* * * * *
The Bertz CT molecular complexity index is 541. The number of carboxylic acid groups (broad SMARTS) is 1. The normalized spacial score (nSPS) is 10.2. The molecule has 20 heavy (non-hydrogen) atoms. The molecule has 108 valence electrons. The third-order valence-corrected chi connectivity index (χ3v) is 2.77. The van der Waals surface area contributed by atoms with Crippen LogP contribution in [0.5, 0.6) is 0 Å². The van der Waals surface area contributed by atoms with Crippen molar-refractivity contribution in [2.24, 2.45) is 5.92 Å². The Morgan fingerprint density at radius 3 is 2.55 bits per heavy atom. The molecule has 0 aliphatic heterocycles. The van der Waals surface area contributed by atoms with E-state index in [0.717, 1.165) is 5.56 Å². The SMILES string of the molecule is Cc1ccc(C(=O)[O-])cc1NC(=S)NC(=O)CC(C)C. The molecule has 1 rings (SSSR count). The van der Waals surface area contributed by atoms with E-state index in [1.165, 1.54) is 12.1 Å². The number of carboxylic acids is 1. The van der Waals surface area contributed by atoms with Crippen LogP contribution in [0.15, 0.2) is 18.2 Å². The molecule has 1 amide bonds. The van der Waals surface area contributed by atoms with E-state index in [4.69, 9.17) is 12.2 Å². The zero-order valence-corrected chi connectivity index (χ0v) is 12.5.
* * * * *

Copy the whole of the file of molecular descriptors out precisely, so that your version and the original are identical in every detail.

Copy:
The Bertz CT molecular complexity index is 541. The number of carboxylic acid groups (broad SMARTS) is 1. The normalized spacial score (nSPS) is 10.2. The molecule has 20 heavy (non-hydrogen) atoms. The molecule has 108 valence electrons. The third-order valence-corrected chi connectivity index (χ3v) is 2.77. The van der Waals surface area contributed by atoms with Crippen LogP contribution in [0.5, 0.6) is 0 Å². The van der Waals surface area contributed by atoms with Crippen molar-refractivity contribution in [2.24, 2.45) is 5.92 Å². The Morgan fingerprint density at radius 3 is 2.55 bits per heavy atom. The molecule has 0 aliphatic heterocycles. The van der Waals surface area contributed by atoms with E-state index in [0.717, 1.165) is 5.56 Å². The SMILES string of the molecule is Cc1ccc(C(=O)[O-])cc1NC(=S)NC(=O)CC(C)C. The molecule has 1 rings (SSSR count). The van der Waals surface area contributed by atoms with E-state index in [1.165, 1.54) is 12.1 Å². The number of carboxylic acids is 1. The van der Waals surface area contributed by atoms with Crippen LogP contribution in [0.15, 0.2) is 18.2 Å². The molecule has 1 amide bonds. The van der Waals surface area contributed by atoms with E-state index in [4.69, 9.17) is 12.2 Å². The zero-order valence-corrected chi connectivity index (χ0v) is 12.5.